I believe -- I hope -- that everyone involved with this magnificent discovery acknowledges two central facts 1) That HMS "Erebus" might well never have been found were it not for the Inuit oral traditions as to its location; and 2) These relics tell a tale of both British and Canadian history, as well as Inuit history, that very much ought to be told from an international stage. The unfortunate truth is that, even were it decreed that these relics were the sole property of the Inuit, there is no appropriate archive in Nunavut where they could be conserved and displayed. The original Archives of Nunavut, created in 1999 with the establishment of that territory, are stored at the Prince of Wales Northern Heritage Centre in Yellowknife, but that repository long ago reached full capacity. Presently, new items for this archive are going to the Canadian Museum of Nature, where they are, as with the Yellowknife materials, held in trust for the Government of Nunavut and its people.

It's my fervent belief that these extraordinary relics and the story they tell belong to all Canadians, including Inuit -- and, in a symbolic sense, to the nation that launched the Franklin expedition. Co-operation and mutual trust between all parties is essential, and hasty and inaccurate stories about the disposition of the relics do nothing to advance this cause.

Saturday, July 16, 2016

Named after Franklin

By Tabercil - Own work, under license via CC BY-SA 3.0
One measure of the influence of a man might be considered to be how many others were given his name -- that is to say, his namesakes. By that measure, it would seem Sir John Franklin was a significant figure indeed, one whose name a great number of parents in his day and long after chose to bestow upon their offspring. One of those you might least suspect -- the great Canadian comedian John Candy -- was actually given the name John Franklin Candy at birth; the image at left depicts his star in Canada's Walk of Fame. Born in 1950, Candy is actually one of the more recent Franklin namesakes; the name seems to have been at its peak in the mid-to-late 1850's and then again in the 1890's and 1940's. In the account that follows, I should emphasize that I don't actually have any definitive account of the reason for the bestowal of these names, though certainly Franklin's is by far the best known possible source; I've eliminated cases where the name has a family precedent (father or grandfather), along with those who were born too early (prior to Franklin's name becoming well-known around 1818).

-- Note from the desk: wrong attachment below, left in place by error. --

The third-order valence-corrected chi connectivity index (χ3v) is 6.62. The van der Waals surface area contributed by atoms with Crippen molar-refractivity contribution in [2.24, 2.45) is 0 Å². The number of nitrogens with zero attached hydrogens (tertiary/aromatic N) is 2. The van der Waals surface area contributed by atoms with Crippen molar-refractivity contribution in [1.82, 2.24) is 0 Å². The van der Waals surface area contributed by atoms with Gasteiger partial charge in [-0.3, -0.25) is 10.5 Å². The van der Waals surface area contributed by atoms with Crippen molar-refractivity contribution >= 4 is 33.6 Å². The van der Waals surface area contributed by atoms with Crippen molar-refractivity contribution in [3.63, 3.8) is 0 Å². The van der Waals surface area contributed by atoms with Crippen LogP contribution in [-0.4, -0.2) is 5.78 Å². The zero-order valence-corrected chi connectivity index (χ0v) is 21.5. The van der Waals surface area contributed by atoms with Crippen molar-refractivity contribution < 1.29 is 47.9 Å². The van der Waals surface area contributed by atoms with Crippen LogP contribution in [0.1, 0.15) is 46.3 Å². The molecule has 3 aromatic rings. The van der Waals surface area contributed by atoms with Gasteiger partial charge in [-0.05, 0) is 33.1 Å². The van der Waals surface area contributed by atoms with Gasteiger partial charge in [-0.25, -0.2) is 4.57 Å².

Among those to bear the name during the early Franklin search era of the 1850's, we have John Franklin Crowell (1857-1931) an early president of Trinity College (now Duke University). That same year, John Franklin Alexander Strong shared an Arctic destiny with his namesake; born in Canada, Strong went on to be just the second Governor of the Alaska Territory. In 1860, John Franklin Kinney, and leading New York Democrat and jurist, was born, and in 1862 we have John Franklin Miller, a member of Congress from Washington, DC. Moving toward the end of the century, we find John Franklin Enders (1897-1985), a pioneering scientist known as the "Father of American Vaccines."

The early twentieth century brings us my favorite of all, the novelist John Franklin Bardin, who worked in an advertising agency by day and wrote dark psychological thrillers by night; his novel The Deadly Percheron may be one of the most harrowing, yet whimsical novels ever penned (the name comes from the killer's habit of leaving Percheron horses at the scenes of his crimes; the book is the one being read by Bob Hoskins' character in the film Mona Lisa). A decade later we have the painter John Franklin Koenig, who grew up in Seattle near Lake Union, though he spent much of his artistic career in France.

And there may be many more -- the genealogical research site lists tens of thousands of them; even if only a small minority were actually named after our Sir John, it would be a considerable number. We may never know much of the lives of John Franklin Eustace, John Franklin Bainbridge, John Franklin Pollard, or John Franklin Brearly Goodall (this last of whom, like many others, was an Australian) -- but they remain curiously woven together by the thread of Franklin's name.